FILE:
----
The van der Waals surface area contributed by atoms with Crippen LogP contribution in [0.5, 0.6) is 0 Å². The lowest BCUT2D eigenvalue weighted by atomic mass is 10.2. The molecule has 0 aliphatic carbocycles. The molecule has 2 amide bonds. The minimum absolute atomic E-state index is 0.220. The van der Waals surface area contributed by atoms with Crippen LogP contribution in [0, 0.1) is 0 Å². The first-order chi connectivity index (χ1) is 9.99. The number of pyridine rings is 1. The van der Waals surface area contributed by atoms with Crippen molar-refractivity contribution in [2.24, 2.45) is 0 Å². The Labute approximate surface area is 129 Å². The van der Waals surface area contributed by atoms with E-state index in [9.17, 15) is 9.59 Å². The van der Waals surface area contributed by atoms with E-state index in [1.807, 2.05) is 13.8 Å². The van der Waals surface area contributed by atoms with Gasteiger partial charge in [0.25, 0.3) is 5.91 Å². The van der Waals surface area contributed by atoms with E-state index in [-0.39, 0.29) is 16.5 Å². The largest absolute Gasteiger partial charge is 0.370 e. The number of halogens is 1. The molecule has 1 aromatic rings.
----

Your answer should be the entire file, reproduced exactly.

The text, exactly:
The van der Waals surface area contributed by atoms with Crippen LogP contribution in [0.5, 0.6) is 0 Å². The lowest BCUT2D eigenvalue weighted by atomic mass is 10.2. The molecule has 0 aliphatic carbocycles. The molecule has 2 amide bonds. The minimum absolute atomic E-state index is 0.220. The van der Waals surface area contributed by atoms with Crippen LogP contribution in [0, 0.1) is 0 Å². The first-order chi connectivity index (χ1) is 9.99. The number of pyridine rings is 1. The van der Waals surface area contributed by atoms with Crippen molar-refractivity contribution in [2.24, 2.45) is 0 Å². The Labute approximate surface area is 129 Å². The van der Waals surface area contributed by atoms with E-state index in [9.17, 15) is 9.59 Å². The van der Waals surface area contributed by atoms with E-state index in [1.807, 2.05) is 13.8 Å². The van der Waals surface area contributed by atoms with Gasteiger partial charge in [0.25, 0.3) is 5.91 Å². The van der Waals surface area contributed by atoms with E-state index in [-0.39, 0.29) is 16.5 Å². The largest absolute Gasteiger partial charge is 0.370 e. The number of halogens is 1. The molecule has 1 aromatic rings.